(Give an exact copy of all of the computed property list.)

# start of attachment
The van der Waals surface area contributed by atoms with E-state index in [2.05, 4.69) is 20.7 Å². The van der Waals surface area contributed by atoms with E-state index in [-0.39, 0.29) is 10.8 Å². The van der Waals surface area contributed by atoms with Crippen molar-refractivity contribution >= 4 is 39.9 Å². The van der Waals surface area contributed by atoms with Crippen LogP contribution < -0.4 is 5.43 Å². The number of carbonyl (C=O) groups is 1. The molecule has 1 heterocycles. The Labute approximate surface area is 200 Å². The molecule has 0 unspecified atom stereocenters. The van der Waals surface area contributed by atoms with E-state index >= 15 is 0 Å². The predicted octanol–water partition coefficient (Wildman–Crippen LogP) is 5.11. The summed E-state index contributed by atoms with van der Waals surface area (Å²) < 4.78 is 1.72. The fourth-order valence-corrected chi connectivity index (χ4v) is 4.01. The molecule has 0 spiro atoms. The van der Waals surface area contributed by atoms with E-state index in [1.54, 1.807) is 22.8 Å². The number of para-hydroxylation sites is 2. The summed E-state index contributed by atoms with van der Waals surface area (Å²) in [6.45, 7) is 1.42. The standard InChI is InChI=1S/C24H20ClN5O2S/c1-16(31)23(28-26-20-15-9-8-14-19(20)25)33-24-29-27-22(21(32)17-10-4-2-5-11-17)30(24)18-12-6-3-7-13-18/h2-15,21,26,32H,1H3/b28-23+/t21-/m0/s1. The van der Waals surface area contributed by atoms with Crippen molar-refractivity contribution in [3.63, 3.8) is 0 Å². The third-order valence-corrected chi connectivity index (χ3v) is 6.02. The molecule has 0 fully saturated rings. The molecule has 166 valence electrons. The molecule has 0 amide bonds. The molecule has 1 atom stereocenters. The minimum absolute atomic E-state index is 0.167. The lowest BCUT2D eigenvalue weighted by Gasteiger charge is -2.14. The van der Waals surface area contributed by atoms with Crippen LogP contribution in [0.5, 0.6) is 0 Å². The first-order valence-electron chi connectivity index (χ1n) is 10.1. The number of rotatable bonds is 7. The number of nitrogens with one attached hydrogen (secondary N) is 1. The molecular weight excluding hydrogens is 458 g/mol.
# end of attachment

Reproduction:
The van der Waals surface area contributed by atoms with E-state index in [2.05, 4.69) is 20.7 Å². The van der Waals surface area contributed by atoms with E-state index in [-0.39, 0.29) is 10.8 Å². The van der Waals surface area contributed by atoms with Crippen molar-refractivity contribution >= 4 is 39.9 Å². The van der Waals surface area contributed by atoms with Crippen LogP contribution < -0.4 is 5.43 Å². The number of carbonyl (C=O) groups is 1. The molecule has 1 heterocycles. The Labute approximate surface area is 200 Å². The molecule has 0 unspecified atom stereocenters. The van der Waals surface area contributed by atoms with E-state index >= 15 is 0 Å². The predicted octanol–water partition coefficient (Wildman–Crippen LogP) is 5.11. The summed E-state index contributed by atoms with van der Waals surface area (Å²) < 4.78 is 1.72. The fourth-order valence-corrected chi connectivity index (χ4v) is 4.01. The molecule has 0 spiro atoms. The van der Waals surface area contributed by atoms with E-state index in [1.54, 1.807) is 22.8 Å². The number of para-hydroxylation sites is 2. The summed E-state index contributed by atoms with van der Waals surface area (Å²) in [6.45, 7) is 1.42. The standard InChI is InChI=1S/C24H20ClN5O2S/c1-16(31)23(28-26-20-15-9-8-14-19(20)25)33-24-29-27-22(21(32)17-10-4-2-5-11-17)30(24)18-12-6-3-7-13-18/h2-15,21,26,32H,1H3/b28-23+/t21-/m0/s1. The van der Waals surface area contributed by atoms with Crippen molar-refractivity contribution in [3.63, 3.8) is 0 Å². The third-order valence-corrected chi connectivity index (χ3v) is 6.02. The molecule has 0 fully saturated rings. The molecule has 166 valence electrons. The molecule has 0 amide bonds. The molecule has 1 atom stereocenters. The minimum absolute atomic E-state index is 0.167. The lowest BCUT2D eigenvalue weighted by Gasteiger charge is -2.14. The van der Waals surface area contributed by atoms with Crippen LogP contribution in [0.5, 0.6) is 0 Å². The first-order valence-electron chi connectivity index (χ1n) is 10.1. The number of rotatable bonds is 7. The number of nitrogens with one attached hydrogen (secondary N) is 1. The molecular weight excluding hydrogens is 458 g/mol.